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EVERY TIME SOMEONE BRINGS UP THE LIBRARY OF ALEXANDRIA I GET SO ANGRY.
Because it got burned. All of that knowledge, lost forever.
The library was destroyed over 1000’s of years ago. The library consisted of thousands of scrolls and books about mathematics, engineering, physiology, geography, blueprints, medicine, plays, & important scriptures. Thinkers from all over the Mediterranean used to come to Alexandria to study.Most of the major work of civilization up until that point was lost. If the library still survived till this day, society may have been more advanced and we would sure know more about the ancient world.
Oh, my gosh, I am so sick and tired of this “Dark Age” that existed. NO NO NO. These “Dark” Ages were not only beautiful in their own right but had a great appreciation for the past. The “Dark” Ages is a myth that has become a permanent fixture because of this little thing called the Protestant Reformation. Think about it: You’re starting a new religion. You think it’s better than the old one. Well, why not tell everyone how horrible the past was? It was the time of the tyrannical Catholic Church, right? Clearly nothing good happened during the Dark Ages. It’s also because of the Enlightenment period. Do you know what historians call this time period? The MIDDLE Ages. Medieval. Do you know why it’s called that? It is called that because the people of the Enlightenment period believed that they were the best thing to come along since the Roman Empire. Well, the fall of Rome was the end of everything good, and we’re trying to bring back the Roman Empire, so we’re clearly way better than those “dark” Ages. The myth continues to grow.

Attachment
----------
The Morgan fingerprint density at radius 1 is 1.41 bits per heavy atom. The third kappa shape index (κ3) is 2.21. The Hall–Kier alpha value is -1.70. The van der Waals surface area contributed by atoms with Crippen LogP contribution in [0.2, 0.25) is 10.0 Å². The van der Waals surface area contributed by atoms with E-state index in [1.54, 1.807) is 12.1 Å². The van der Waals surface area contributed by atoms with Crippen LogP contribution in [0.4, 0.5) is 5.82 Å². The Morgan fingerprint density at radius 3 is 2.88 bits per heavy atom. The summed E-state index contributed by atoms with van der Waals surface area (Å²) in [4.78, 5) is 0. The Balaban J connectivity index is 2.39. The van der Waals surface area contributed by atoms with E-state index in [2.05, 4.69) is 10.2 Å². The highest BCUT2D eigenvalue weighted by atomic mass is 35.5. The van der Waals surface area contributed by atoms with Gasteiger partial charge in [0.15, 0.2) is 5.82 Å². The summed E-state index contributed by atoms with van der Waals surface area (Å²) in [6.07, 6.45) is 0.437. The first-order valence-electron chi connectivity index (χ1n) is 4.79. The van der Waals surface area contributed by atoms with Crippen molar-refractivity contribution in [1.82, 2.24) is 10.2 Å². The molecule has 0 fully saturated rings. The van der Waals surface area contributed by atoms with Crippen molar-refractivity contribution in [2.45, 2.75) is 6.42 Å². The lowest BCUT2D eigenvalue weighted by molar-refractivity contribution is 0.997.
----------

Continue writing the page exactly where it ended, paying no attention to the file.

Now, I’m not saying the Middle Ages were perfect. I wouldn’t say the 21st century is perfect either. Each time has contributed something beautiful and useful to humanity but each time has also contributed negatively. Learning was much easier moving out of the Middle Ages because the academic-college setting was a fixture—it was created in the Medieval period. Gosh, it must be pretty difficult to do advanced research when there are no institutions, standards, or teachers. Thank you, Middle Ages, for advancing the education system.
But the barbarians destroyed Rome! If Rome didn’t fall, think of all that good learning and culture we could have had! Now, I’m not the sort of person who agrees with attacking city. However, we should take a lot at who these “Barbarians” were—they were a diverse group of German cultures. Where they as advanced as the Roman Empire? No. However, many of these “barbarians” wanted to move into the Roman Empire because the allure of the art, learning, and Roman culture was very captivating to an illiterate society. They were invited in to rule by the Romans (not all of them though) and, yes, they took advantage of this power. They wanted to hold on to these aspects of a great society. Plus, they’re being pushed further over by the Huns. Who wants to mess with the Huns?
I’m not going to pretend I’m a science expert. Here’s a link.
Hmm, any other little myths?
Oh, yes. The Church keeping the written word from people. Can’t have people learning to read, can we? Too much trouble if the rabble rises up. Myth. Myth. Myth. First, books and writing materials were very expensive. You had to be wealthy to buy it yourself and the Church didn’t want to risk someone stealing their book. So, yes, the Bible was chained because it was VALUABLE. [Fun fact: People didn’t necessarily need it—they memorized passages, knew the stories, and could see it in the art work reflected in church architecture.] I mentioned at the beginning that the university system was being set up. The earliest stages were simply educated people sitting outside and teaching. The better you were at teaching, the more money you got from the people watching. Plus, there were those teaching freely.
I mentioned art work. Have you seen Medieval artwork? No? Google it.
Did we touch on the growth of philosophy? Try this.
I want to see the Library of Alexandria just as much as the next person. Arguably, I want to see it more than the average person. But our civilization didn’t stop. Our learning didn’t take a break. It took a turn. It went down a different path. History seeks to weed out the truth as much as we possibly can for any given period with the researches provided. Simply assuming one period of time is “dark” because its contributions took a different route than other eras is as ridiculous as assuming one culture is “dark” because it took a different route than other cultures.
If this quite snippet wasn’t enough, explore these links:
Link. [Neat site, not a .edu]
And, of course, one of my favorite blogs.